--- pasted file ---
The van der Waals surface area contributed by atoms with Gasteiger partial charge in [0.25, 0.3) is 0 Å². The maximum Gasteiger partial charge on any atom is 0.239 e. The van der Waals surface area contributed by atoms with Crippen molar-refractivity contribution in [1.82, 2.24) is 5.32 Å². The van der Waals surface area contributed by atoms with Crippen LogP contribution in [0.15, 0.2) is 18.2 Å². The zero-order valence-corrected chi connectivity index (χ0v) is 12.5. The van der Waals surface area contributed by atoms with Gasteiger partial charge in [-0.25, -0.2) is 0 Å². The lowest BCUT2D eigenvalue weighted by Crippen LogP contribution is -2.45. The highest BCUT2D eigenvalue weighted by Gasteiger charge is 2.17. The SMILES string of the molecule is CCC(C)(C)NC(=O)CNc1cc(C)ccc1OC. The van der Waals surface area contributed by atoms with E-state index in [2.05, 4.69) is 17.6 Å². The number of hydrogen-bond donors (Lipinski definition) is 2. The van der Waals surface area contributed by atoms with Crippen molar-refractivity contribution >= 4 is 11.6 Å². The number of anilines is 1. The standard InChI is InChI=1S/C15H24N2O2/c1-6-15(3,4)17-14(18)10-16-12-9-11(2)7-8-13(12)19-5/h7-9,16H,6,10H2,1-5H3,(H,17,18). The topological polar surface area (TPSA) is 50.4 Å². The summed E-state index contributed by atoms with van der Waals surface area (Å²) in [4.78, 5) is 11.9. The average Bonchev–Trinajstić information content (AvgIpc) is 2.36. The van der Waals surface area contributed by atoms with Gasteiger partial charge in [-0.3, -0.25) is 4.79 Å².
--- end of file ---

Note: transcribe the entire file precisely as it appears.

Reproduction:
The van der Waals surface area contributed by atoms with Gasteiger partial charge in [0.25, 0.3) is 0 Å². The maximum Gasteiger partial charge on any atom is 0.239 e. The van der Waals surface area contributed by atoms with Crippen molar-refractivity contribution in [1.82, 2.24) is 5.32 Å². The van der Waals surface area contributed by atoms with Crippen LogP contribution in [0.15, 0.2) is 18.2 Å². The zero-order valence-corrected chi connectivity index (χ0v) is 12.5. The van der Waals surface area contributed by atoms with Gasteiger partial charge in [-0.25, -0.2) is 0 Å². The lowest BCUT2D eigenvalue weighted by Crippen LogP contribution is -2.45. The highest BCUT2D eigenvalue weighted by Gasteiger charge is 2.17. The SMILES string of the molecule is CCC(C)(C)NC(=O)CNc1cc(C)ccc1OC. The van der Waals surface area contributed by atoms with E-state index in [2.05, 4.69) is 17.6 Å². The number of hydrogen-bond donors (Lipinski definition) is 2. The van der Waals surface area contributed by atoms with Crippen molar-refractivity contribution >= 4 is 11.6 Å². The number of anilines is 1. The standard InChI is InChI=1S/C15H24N2O2/c1-6-15(3,4)17-14(18)10-16-12-9-11(2)7-8-13(12)19-5/h7-9,16H,6,10H2,1-5H3,(H,17,18). The topological polar surface area (TPSA) is 50.4 Å². The summed E-state index contributed by atoms with van der Waals surface area (Å²) in [4.78, 5) is 11.9. The average Bonchev–Trinajstić information content (AvgIpc) is 2.36. The van der Waals surface area contributed by atoms with Gasteiger partial charge in [-0.3, -0.25) is 4.79 Å².